The work of the Christian Endeavor Society is very near her heart, and she has given much time and strength to it, as her writings prove. Of late she has been especially identified with the Chautauqua Christian Endeavor reading course, whose success in the future will be largely due to her energy. While in Chautauqua during the summer, she spends much of her time in promoting the interests of the Chautauqua Christian Endeavor Society.
How can we end this brief sketch better than by quoting the words of a friend, who says:
“She loves dearly to have her own way, and yet she is one of those rare characters who knows how to yield her will sweetly for peace sake, and so for Christ’s sake.”
What a lovely article! It gives readers hints of the great work (in addition to her writing) that Grace would accomplish in the years to come.
The article appeared only four months after Grace and Thomas Franklin “Frank” Hill were married. After their marriage they both stayed involved in the Christian Endeavor Society. Together they wrote The Christian Endeavor Hour with Light for the Leader, a guide book that contained lessons and Bible verses CE societies could use in conducting their meetings. The book was published in 1896.
Grace’s “passion for soul-saving” flourished, as well. In later years she established a mission Sunday School for immigrant families in her community. It was just one of the many endeavors Grace undertook that resulted in “good work for the Master.”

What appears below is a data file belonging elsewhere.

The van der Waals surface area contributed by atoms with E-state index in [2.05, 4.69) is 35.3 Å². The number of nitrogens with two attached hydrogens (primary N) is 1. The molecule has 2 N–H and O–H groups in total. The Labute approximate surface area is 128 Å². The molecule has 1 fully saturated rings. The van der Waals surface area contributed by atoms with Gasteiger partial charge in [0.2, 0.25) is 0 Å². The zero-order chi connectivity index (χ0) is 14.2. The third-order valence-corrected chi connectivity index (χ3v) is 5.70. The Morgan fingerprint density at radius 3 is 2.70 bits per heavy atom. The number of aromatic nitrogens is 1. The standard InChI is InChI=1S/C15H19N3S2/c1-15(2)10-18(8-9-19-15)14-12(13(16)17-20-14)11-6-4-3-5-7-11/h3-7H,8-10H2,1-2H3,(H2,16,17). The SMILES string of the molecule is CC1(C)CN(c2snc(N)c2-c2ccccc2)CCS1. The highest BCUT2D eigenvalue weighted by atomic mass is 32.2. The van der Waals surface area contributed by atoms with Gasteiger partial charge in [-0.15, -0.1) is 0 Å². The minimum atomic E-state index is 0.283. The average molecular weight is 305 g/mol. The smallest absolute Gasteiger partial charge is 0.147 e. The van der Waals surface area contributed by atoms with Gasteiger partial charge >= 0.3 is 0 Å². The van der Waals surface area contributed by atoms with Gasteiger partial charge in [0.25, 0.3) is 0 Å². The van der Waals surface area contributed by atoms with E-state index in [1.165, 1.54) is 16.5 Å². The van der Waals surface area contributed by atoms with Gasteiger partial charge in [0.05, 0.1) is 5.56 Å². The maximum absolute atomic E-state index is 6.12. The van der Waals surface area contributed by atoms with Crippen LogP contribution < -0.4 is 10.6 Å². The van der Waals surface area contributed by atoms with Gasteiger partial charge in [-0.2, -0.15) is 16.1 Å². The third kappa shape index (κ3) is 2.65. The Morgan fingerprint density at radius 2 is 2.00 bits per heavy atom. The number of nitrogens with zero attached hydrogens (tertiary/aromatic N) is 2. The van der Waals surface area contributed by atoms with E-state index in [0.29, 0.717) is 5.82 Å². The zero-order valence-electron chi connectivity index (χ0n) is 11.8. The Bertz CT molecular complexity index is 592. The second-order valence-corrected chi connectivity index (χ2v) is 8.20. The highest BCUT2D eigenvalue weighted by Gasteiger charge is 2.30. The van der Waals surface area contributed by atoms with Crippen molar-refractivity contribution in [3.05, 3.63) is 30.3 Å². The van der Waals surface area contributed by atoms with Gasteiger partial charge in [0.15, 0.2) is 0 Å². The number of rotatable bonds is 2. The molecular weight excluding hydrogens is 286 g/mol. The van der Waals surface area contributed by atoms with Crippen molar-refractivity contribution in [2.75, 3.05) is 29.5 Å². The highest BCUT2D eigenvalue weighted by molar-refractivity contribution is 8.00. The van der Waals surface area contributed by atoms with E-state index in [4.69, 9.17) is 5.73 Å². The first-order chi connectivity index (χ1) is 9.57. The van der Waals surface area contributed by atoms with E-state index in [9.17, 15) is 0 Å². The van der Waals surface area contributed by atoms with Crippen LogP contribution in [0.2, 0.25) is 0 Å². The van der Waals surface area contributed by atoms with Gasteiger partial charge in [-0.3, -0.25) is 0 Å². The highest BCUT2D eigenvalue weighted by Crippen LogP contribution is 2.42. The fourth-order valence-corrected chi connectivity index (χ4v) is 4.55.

For many years Isabella wrote a popular advice column for a Christian magazine. She used the column to answer readers’ concerns—from a Christian perspective—on a variety of topics.
In 1912 she received a letter from a shy young woman who didn’t want her name or letter printed for fear she might be identified; so, Isabella summarized the young lady’s question.
The situation in brief is this: She is away from home earning her living as a bookkeeper, and is a member of a young people’s religious organization, which she enjoys on Sundays, but with their week-day social life she is not in sympathy. They, it seems, “dance a good deal.” They go frequently to the theater, not being “over particular” as to the plays they choose, “although multitudes of good Christian people older than they go to the same plays.” They are very frequent attendants at the moving-picture shows, where pictures that she, at least, does not approve, are being constantly shown.